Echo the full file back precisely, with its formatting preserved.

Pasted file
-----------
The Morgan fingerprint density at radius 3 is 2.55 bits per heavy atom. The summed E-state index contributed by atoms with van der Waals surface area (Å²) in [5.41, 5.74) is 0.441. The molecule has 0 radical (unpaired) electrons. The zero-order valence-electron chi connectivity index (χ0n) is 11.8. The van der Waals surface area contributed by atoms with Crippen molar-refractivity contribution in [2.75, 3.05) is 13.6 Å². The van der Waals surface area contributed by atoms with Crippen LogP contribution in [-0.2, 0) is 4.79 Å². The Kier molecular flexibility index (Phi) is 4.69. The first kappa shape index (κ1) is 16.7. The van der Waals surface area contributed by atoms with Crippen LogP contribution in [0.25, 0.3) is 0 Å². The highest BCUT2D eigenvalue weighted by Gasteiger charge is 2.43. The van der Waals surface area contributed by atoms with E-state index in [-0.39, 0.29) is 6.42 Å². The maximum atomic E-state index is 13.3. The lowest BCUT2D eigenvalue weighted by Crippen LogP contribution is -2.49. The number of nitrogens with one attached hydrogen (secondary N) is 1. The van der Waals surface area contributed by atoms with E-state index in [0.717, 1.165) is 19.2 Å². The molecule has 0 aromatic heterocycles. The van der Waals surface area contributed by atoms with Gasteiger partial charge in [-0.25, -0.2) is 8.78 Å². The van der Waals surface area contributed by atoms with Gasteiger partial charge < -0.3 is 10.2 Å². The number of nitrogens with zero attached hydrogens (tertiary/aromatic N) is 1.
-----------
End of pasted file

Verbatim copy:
The Morgan fingerprint density at radius 3 is 2.55 bits per heavy atom. The summed E-state index contributed by atoms with van der Waals surface area (Å²) in [5.41, 5.74) is 0.441. The molecule has 0 radical (unpaired) electrons. The zero-order valence-electron chi connectivity index (χ0n) is 11.8. The van der Waals surface area contributed by atoms with Crippen molar-refractivity contribution in [2.75, 3.05) is 13.6 Å². The van der Waals surface area contributed by atoms with Crippen LogP contribution in [-0.2, 0) is 4.79 Å². The Kier molecular flexibility index (Phi) is 4.69. The first kappa shape index (κ1) is 16.7. The van der Waals surface area contributed by atoms with Crippen LogP contribution in [0.25, 0.3) is 0 Å². The highest BCUT2D eigenvalue weighted by Gasteiger charge is 2.43. The van der Waals surface area contributed by atoms with E-state index in [-0.39, 0.29) is 6.42 Å². The maximum atomic E-state index is 13.3. The lowest BCUT2D eigenvalue weighted by Crippen LogP contribution is -2.49. The number of nitrogens with one attached hydrogen (secondary N) is 1. The van der Waals surface area contributed by atoms with E-state index in [0.717, 1.165) is 19.2 Å². The molecule has 0 aromatic heterocycles. The van der Waals surface area contributed by atoms with Gasteiger partial charge in [-0.25, -0.2) is 8.78 Å². The van der Waals surface area contributed by atoms with Gasteiger partial charge < -0.3 is 10.2 Å². The number of nitrogens with zero attached hydrogens (tertiary/aromatic N) is 1.